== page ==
10. Look for a Long-Term Partner
The best way to work with an LSP is to partner with a company that matches your brand values, understands your business goals, and, most importantly, that you trust.
Moving away from a transactional approach will allow your LSP to plan with you and suggest cost savings over the long term.
At LinguaLinx, we always suggest this approach. It doesn’t mean that smaller projects may not be the way forward to achieve your goals, those can be delivered according to your budget, it just means our customers get the benefits of our industry experience to help them with their strategic outlook.
11. Have a Vision of the Future
Where does your business want to go? What are the opportunities that you want to capitalize on? What will taking advantage of these opportunities mean for the future of your business?
Your LSP should want to help you grow your business and be excited about helping you get there. The more knowledge they have about your future goals, the more they can proactively look for ways to help you achieve them.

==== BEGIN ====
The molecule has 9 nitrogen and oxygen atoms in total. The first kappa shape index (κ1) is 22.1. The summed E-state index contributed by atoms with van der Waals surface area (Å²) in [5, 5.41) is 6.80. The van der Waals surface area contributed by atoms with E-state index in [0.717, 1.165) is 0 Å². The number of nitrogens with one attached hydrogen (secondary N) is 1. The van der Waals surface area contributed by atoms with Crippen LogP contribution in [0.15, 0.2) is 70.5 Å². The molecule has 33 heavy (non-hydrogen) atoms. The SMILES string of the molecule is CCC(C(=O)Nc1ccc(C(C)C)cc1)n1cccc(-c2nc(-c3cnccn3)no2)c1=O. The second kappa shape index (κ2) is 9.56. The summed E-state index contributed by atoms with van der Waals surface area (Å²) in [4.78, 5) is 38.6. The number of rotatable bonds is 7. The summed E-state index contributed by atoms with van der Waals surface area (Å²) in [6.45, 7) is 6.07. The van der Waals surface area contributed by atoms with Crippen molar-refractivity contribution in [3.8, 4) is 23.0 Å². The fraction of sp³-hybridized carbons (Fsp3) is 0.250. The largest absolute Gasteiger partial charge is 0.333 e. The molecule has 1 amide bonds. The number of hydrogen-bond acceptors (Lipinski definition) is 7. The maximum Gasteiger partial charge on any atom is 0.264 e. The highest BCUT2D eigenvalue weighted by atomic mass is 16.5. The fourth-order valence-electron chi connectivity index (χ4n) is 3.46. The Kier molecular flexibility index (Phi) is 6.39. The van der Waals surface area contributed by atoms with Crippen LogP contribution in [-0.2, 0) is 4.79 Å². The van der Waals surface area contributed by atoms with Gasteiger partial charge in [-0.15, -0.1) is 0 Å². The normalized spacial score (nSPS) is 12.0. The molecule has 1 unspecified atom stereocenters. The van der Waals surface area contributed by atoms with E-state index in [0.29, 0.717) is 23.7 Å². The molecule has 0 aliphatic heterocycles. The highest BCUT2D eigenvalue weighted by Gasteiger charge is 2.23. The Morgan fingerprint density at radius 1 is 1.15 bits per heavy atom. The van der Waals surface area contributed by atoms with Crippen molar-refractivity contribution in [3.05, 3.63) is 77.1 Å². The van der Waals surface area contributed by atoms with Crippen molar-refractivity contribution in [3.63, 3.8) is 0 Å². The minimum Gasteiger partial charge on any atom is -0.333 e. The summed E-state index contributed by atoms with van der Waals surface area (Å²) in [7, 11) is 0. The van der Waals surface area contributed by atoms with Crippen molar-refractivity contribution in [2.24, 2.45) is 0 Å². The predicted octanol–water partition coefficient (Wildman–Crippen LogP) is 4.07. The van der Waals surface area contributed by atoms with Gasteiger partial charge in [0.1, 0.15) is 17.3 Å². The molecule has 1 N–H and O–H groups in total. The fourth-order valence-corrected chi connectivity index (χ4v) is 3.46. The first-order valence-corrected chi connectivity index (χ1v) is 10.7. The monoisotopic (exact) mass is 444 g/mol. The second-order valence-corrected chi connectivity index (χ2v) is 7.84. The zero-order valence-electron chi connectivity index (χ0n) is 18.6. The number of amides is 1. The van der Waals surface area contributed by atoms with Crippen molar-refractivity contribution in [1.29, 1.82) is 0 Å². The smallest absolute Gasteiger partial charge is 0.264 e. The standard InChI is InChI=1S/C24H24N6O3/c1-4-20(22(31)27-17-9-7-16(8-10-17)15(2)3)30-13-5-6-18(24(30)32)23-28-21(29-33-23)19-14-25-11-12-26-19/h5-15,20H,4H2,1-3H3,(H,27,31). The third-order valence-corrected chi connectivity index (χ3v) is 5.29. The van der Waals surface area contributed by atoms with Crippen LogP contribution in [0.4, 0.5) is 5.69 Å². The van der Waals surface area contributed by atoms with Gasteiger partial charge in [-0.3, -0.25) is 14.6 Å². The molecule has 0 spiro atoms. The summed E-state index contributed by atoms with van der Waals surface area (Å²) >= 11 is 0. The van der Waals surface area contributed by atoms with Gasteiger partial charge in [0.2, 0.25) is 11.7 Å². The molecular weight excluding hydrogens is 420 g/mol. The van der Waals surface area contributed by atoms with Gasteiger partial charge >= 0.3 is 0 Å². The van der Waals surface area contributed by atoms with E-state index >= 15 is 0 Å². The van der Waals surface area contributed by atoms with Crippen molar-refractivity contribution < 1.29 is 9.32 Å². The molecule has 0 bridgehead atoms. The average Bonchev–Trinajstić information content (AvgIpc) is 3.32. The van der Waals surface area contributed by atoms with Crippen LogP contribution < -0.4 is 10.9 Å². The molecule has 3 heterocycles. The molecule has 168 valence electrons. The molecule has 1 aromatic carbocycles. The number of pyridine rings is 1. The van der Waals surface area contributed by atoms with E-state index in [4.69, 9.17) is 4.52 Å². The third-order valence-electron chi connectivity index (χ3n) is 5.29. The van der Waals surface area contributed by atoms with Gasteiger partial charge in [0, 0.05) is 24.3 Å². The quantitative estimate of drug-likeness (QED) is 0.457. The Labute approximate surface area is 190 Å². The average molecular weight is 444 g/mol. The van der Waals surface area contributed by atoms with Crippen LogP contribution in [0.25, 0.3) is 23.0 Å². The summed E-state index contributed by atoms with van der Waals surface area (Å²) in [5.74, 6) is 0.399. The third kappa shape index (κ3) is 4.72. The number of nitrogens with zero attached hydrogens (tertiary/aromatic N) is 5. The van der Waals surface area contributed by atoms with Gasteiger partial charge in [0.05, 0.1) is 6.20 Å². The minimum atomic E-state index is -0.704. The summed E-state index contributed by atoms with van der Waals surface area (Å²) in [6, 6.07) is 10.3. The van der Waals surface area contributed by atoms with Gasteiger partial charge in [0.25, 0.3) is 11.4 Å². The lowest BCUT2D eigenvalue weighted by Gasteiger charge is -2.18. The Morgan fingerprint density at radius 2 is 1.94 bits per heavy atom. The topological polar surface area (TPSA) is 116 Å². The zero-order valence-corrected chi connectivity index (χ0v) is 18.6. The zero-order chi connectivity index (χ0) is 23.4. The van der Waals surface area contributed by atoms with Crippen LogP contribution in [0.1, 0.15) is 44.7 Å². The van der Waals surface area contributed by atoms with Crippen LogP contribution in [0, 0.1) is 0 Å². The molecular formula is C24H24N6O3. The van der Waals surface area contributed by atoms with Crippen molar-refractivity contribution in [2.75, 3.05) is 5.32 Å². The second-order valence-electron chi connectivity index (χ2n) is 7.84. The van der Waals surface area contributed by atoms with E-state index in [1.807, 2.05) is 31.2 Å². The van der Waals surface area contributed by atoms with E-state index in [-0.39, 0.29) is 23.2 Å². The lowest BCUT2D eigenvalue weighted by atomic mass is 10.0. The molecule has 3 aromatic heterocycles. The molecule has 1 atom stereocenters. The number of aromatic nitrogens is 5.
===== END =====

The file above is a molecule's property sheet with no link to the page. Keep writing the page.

12. Ask Questions
Ask questions of your LSP…and don’t hold back.
Do they have experience in your industry? What is their process? How do they assign translators to your project? What are their methods for onboarding translators? How do they measure the success of a project? What are their long-term goals? How does your budget fit in with their other clients - are you going to be a minnow or a whale as a customer? Who will handle your account? Do their brand values and culture match yours? And the list goes on.
Every good LSP will want you to know as much about their business as they want to know about yours. This goes back to finding the right partner that you can trust and look to the future with.
Ready for an LSP Sales Call?
We hope you feel more informed and in control of the sales call after reading this article. Ultimately, it’s a long-term partnership that needs to be created between your business and your chosen LSP. A strictly transactional sales model won’t do anyone any good. For this reason, whoever you choose as your LSP, make sure they’re honest and open with you from the outset.
And if you haven’t made that decision yet about which LSP to choose…we’d love to throw our hat in the ring. If you give us a call, bearing in mind the above information, we can have a really productive and strategic conversation for you to reflect on.
With LinguaLinx, you won't ever have to worry about your message getting lost as it’s translated. You know you're in good hands with our ISO 17100 compliance, twenty years of professional translation experience, and the organizations whose trust we've earned.